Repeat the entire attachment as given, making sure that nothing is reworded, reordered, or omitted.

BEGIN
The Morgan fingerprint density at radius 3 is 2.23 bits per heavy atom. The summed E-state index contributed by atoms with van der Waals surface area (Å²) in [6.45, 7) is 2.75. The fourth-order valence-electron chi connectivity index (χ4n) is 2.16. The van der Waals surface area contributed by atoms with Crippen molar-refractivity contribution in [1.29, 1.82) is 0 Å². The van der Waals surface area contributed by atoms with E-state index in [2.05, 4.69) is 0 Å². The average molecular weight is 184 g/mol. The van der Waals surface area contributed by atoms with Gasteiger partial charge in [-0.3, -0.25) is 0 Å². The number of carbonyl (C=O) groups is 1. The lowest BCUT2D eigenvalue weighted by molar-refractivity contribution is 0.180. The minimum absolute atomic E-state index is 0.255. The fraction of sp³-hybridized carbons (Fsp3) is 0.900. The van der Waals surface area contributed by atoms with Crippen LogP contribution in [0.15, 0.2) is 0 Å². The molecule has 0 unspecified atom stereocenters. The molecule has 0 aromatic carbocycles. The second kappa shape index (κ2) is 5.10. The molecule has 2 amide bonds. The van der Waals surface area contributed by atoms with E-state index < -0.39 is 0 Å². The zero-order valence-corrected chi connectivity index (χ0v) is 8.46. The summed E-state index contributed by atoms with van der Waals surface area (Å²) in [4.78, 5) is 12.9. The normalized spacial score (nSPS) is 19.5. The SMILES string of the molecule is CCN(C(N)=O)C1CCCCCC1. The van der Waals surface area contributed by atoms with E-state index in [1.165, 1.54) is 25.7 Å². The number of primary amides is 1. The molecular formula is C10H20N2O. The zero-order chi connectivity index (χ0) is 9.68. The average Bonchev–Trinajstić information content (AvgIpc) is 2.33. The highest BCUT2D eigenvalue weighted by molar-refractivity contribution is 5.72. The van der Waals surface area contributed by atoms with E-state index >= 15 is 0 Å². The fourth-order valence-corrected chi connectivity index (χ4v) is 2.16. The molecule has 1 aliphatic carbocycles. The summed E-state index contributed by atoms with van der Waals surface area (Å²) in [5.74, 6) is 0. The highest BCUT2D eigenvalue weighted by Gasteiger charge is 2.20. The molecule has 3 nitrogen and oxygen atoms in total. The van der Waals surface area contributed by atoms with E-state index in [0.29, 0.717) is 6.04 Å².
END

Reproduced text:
The Morgan fingerprint density at radius 3 is 2.23 bits per heavy atom. The summed E-state index contributed by atoms with van der Waals surface area (Å²) in [6.45, 7) is 2.75. The fourth-order valence-electron chi connectivity index (χ4n) is 2.16. The van der Waals surface area contributed by atoms with Crippen molar-refractivity contribution in [1.29, 1.82) is 0 Å². The van der Waals surface area contributed by atoms with E-state index in [2.05, 4.69) is 0 Å². The average molecular weight is 184 g/mol. The van der Waals surface area contributed by atoms with Gasteiger partial charge in [-0.3, -0.25) is 0 Å². The number of carbonyl (C=O) groups is 1. The lowest BCUT2D eigenvalue weighted by molar-refractivity contribution is 0.180. The minimum absolute atomic E-state index is 0.255. The fraction of sp³-hybridized carbons (Fsp3) is 0.900. The van der Waals surface area contributed by atoms with Crippen LogP contribution in [0.15, 0.2) is 0 Å². The molecule has 0 unspecified atom stereocenters. The molecule has 0 aromatic carbocycles. The second kappa shape index (κ2) is 5.10. The molecule has 2 amide bonds. The van der Waals surface area contributed by atoms with E-state index < -0.39 is 0 Å². The zero-order valence-corrected chi connectivity index (χ0v) is 8.46. The summed E-state index contributed by atoms with van der Waals surface area (Å²) in [4.78, 5) is 12.9. The normalized spacial score (nSPS) is 19.5. The SMILES string of the molecule is CCN(C(N)=O)C1CCCCCC1. The van der Waals surface area contributed by atoms with E-state index in [1.165, 1.54) is 25.7 Å². The number of primary amides is 1. The molecular formula is C10H20N2O. The zero-order chi connectivity index (χ0) is 9.68. The average Bonchev–Trinajstić information content (AvgIpc) is 2.33. The highest BCUT2D eigenvalue weighted by molar-refractivity contribution is 5.72. The van der Waals surface area contributed by atoms with E-state index >= 15 is 0 Å². The fourth-order valence-corrected chi connectivity index (χ4v) is 2.16. The molecule has 1 aliphatic carbocycles. The summed E-state index contributed by atoms with van der Waals surface area (Å²) in [5.74, 6) is 0. The highest BCUT2D eigenvalue weighted by Gasteiger charge is 2.20. The molecule has 3 nitrogen and oxygen atoms in total. The van der Waals surface area contributed by atoms with E-state index in [0.29, 0.717) is 6.04 Å².